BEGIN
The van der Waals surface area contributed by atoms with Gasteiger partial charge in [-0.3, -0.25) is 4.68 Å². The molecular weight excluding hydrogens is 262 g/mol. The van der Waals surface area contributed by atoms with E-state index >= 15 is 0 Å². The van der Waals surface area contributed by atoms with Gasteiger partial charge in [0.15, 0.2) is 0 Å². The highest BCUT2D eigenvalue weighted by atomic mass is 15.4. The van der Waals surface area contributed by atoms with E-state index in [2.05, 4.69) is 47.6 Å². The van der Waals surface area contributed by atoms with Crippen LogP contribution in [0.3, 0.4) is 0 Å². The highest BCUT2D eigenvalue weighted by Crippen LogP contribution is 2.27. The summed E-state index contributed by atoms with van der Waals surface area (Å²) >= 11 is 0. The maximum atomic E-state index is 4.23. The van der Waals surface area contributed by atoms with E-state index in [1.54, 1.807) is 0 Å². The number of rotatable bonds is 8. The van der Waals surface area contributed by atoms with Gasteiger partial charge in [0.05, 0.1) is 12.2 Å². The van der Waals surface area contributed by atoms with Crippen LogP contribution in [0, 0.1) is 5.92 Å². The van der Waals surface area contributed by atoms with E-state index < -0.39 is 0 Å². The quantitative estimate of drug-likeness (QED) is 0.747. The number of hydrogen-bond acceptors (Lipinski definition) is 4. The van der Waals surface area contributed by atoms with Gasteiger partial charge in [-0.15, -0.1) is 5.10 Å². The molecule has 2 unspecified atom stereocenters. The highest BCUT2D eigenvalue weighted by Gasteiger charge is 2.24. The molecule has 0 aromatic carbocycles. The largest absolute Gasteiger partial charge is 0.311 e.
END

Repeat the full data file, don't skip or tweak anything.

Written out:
The van der Waals surface area contributed by atoms with Gasteiger partial charge in [-0.3, -0.25) is 4.68 Å². The molecular weight excluding hydrogens is 262 g/mol. The van der Waals surface area contributed by atoms with E-state index >= 15 is 0 Å². The van der Waals surface area contributed by atoms with Gasteiger partial charge in [0.15, 0.2) is 0 Å². The highest BCUT2D eigenvalue weighted by atomic mass is 15.4. The van der Waals surface area contributed by atoms with E-state index in [2.05, 4.69) is 47.6 Å². The van der Waals surface area contributed by atoms with Crippen LogP contribution in [0.3, 0.4) is 0 Å². The highest BCUT2D eigenvalue weighted by Crippen LogP contribution is 2.27. The summed E-state index contributed by atoms with van der Waals surface area (Å²) >= 11 is 0. The maximum atomic E-state index is 4.23. The van der Waals surface area contributed by atoms with E-state index in [1.54, 1.807) is 0 Å². The number of rotatable bonds is 8. The van der Waals surface area contributed by atoms with Gasteiger partial charge in [0.05, 0.1) is 12.2 Å². The van der Waals surface area contributed by atoms with Crippen LogP contribution in [0, 0.1) is 5.92 Å². The van der Waals surface area contributed by atoms with E-state index < -0.39 is 0 Å². The quantitative estimate of drug-likeness (QED) is 0.747. The number of hydrogen-bond acceptors (Lipinski definition) is 4. The van der Waals surface area contributed by atoms with Gasteiger partial charge in [-0.15, -0.1) is 5.10 Å². The molecule has 2 unspecified atom stereocenters. The highest BCUT2D eigenvalue weighted by Gasteiger charge is 2.24. The molecule has 0 aromatic carbocycles. The largest absolute Gasteiger partial charge is 0.311 e.